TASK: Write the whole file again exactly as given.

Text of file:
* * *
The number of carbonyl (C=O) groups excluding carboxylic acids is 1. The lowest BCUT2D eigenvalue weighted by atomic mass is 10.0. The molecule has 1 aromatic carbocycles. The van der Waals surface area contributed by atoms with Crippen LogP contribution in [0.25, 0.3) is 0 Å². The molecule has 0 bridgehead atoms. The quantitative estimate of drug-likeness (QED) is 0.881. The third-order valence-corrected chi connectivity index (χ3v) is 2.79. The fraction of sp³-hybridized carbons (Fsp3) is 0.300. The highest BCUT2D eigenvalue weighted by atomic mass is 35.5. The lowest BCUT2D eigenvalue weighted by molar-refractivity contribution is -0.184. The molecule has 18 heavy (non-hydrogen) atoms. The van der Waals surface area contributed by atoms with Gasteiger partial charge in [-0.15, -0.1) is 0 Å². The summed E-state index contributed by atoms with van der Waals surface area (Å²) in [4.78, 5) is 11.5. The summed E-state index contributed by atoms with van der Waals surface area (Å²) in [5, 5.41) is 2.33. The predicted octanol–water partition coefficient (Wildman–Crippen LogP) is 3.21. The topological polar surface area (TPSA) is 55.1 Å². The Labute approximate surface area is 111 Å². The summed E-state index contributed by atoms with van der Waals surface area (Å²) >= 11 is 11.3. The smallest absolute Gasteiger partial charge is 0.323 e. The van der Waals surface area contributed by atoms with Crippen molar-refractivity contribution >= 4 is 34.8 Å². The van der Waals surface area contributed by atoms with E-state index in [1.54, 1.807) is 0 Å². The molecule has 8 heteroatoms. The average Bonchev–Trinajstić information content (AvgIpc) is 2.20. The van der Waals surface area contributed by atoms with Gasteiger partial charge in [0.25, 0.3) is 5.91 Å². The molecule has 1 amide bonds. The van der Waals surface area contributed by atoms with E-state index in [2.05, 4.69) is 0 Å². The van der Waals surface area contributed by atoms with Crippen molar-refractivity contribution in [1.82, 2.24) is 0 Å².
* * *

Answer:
The number of carbonyl (C=O) groups excluding carboxylic acids is 1. The lowest BCUT2D eigenvalue weighted by atomic mass is 10.0. The molecule has 1 aromatic carbocycles. The van der Waals surface area contributed by atoms with Crippen LogP contribution in [0.25, 0.3) is 0 Å². The molecule has 0 bridgehead atoms. The quantitative estimate of drug-likeness (QED) is 0.881. The third-order valence-corrected chi connectivity index (χ3v) is 2.79. The fraction of sp³-hybridized carbons (Fsp3) is 0.300. The highest BCUT2D eigenvalue weighted by atomic mass is 35.5. The lowest BCUT2D eigenvalue weighted by molar-refractivity contribution is -0.184. The molecule has 18 heavy (non-hydrogen) atoms. The van der Waals surface area contributed by atoms with Gasteiger partial charge in [-0.15, -0.1) is 0 Å². The summed E-state index contributed by atoms with van der Waals surface area (Å²) in [4.78, 5) is 11.5. The summed E-state index contributed by atoms with van der Waals surface area (Å²) in [5, 5.41) is 2.33. The predicted octanol–water partition coefficient (Wildman–Crippen LogP) is 3.21. The topological polar surface area (TPSA) is 55.1 Å². The Labute approximate surface area is 111 Å². The summed E-state index contributed by atoms with van der Waals surface area (Å²) >= 11 is 11.3. The smallest absolute Gasteiger partial charge is 0.323 e. The van der Waals surface area contributed by atoms with Crippen molar-refractivity contribution >= 4 is 34.8 Å². The van der Waals surface area contributed by atoms with E-state index in [1.54, 1.807) is 0 Å². The molecule has 8 heteroatoms. The average Bonchev–Trinajstić information content (AvgIpc) is 2.20. The van der Waals surface area contributed by atoms with Gasteiger partial charge in [0.25, 0.3) is 5.91 Å². The molecule has 1 amide bonds. The van der Waals surface area contributed by atoms with E-state index in [2.05, 4.69) is 0 Å². The van der Waals surface area contributed by atoms with Crippen molar-refractivity contribution in [1.82, 2.24) is 0 Å².